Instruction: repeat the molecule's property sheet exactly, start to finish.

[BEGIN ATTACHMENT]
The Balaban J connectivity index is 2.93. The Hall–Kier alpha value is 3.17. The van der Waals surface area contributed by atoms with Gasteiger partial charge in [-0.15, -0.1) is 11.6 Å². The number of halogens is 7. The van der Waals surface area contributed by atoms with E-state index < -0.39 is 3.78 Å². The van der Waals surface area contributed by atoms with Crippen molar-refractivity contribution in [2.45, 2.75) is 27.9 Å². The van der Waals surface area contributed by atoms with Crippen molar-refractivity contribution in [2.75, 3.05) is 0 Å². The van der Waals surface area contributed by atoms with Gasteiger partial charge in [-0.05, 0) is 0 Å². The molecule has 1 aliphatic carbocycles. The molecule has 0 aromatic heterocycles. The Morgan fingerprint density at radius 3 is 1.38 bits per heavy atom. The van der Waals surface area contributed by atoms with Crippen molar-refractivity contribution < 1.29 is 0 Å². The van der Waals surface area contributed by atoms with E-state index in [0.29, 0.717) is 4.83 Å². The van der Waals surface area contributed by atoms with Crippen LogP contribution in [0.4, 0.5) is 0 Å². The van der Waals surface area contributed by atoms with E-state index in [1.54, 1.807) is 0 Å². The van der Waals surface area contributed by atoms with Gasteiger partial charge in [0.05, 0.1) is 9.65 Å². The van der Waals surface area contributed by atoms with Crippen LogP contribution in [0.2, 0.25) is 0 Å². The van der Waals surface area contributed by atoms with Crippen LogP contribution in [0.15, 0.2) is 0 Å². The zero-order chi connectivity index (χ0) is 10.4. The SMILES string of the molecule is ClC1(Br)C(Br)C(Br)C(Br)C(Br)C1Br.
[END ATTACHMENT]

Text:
The Balaban J connectivity index is 2.93. The Hall–Kier alpha value is 3.17. The van der Waals surface area contributed by atoms with Gasteiger partial charge in [-0.15, -0.1) is 11.6 Å². The number of halogens is 7. The van der Waals surface area contributed by atoms with E-state index < -0.39 is 3.78 Å². The van der Waals surface area contributed by atoms with Crippen molar-refractivity contribution in [2.45, 2.75) is 27.9 Å². The van der Waals surface area contributed by atoms with Crippen molar-refractivity contribution in [2.75, 3.05) is 0 Å². The van der Waals surface area contributed by atoms with Gasteiger partial charge in [-0.05, 0) is 0 Å². The molecule has 1 aliphatic carbocycles. The molecule has 0 aromatic heterocycles. The Morgan fingerprint density at radius 3 is 1.38 bits per heavy atom. The van der Waals surface area contributed by atoms with Crippen molar-refractivity contribution < 1.29 is 0 Å². The van der Waals surface area contributed by atoms with E-state index in [0.29, 0.717) is 4.83 Å². The van der Waals surface area contributed by atoms with Crippen LogP contribution in [0.4, 0.5) is 0 Å². The van der Waals surface area contributed by atoms with E-state index in [1.54, 1.807) is 0 Å². The van der Waals surface area contributed by atoms with Gasteiger partial charge in [0.05, 0.1) is 9.65 Å². The van der Waals surface area contributed by atoms with Crippen LogP contribution in [0.2, 0.25) is 0 Å². The van der Waals surface area contributed by atoms with Crippen LogP contribution in [0.15, 0.2) is 0 Å². The zero-order chi connectivity index (χ0) is 10.4. The SMILES string of the molecule is ClC1(Br)C(Br)C(Br)C(Br)C(Br)C1Br.